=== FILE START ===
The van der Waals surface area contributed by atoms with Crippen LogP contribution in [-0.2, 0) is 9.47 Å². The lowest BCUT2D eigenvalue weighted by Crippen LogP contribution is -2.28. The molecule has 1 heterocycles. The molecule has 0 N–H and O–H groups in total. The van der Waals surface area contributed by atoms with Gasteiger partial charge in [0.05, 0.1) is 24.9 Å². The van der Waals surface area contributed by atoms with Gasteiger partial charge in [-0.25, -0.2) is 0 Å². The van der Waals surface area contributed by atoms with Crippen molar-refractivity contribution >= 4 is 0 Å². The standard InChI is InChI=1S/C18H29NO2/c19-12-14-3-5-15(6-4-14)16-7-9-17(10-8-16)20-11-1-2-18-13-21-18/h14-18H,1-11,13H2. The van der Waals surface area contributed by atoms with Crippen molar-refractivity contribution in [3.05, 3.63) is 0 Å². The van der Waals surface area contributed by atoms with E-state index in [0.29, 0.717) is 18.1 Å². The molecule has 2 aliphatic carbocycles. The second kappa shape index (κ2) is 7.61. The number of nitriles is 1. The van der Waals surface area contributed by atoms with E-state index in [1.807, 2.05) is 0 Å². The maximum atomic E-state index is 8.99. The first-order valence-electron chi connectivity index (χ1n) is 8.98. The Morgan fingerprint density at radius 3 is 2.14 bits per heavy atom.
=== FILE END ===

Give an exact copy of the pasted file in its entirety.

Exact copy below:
The van der Waals surface area contributed by atoms with Crippen LogP contribution in [-0.2, 0) is 9.47 Å². The lowest BCUT2D eigenvalue weighted by Crippen LogP contribution is -2.28. The molecule has 1 heterocycles. The molecule has 0 N–H and O–H groups in total. The van der Waals surface area contributed by atoms with Gasteiger partial charge in [0.05, 0.1) is 24.9 Å². The van der Waals surface area contributed by atoms with Gasteiger partial charge in [-0.25, -0.2) is 0 Å². The van der Waals surface area contributed by atoms with Crippen molar-refractivity contribution >= 4 is 0 Å². The standard InChI is InChI=1S/C18H29NO2/c19-12-14-3-5-15(6-4-14)16-7-9-17(10-8-16)20-11-1-2-18-13-21-18/h14-18H,1-11,13H2. The van der Waals surface area contributed by atoms with Crippen molar-refractivity contribution in [3.05, 3.63) is 0 Å². The van der Waals surface area contributed by atoms with E-state index in [0.29, 0.717) is 18.1 Å². The molecule has 2 aliphatic carbocycles. The second kappa shape index (κ2) is 7.61. The number of nitriles is 1. The van der Waals surface area contributed by atoms with E-state index in [1.807, 2.05) is 0 Å². The maximum atomic E-state index is 8.99. The first-order valence-electron chi connectivity index (χ1n) is 8.98. The Morgan fingerprint density at radius 3 is 2.14 bits per heavy atom.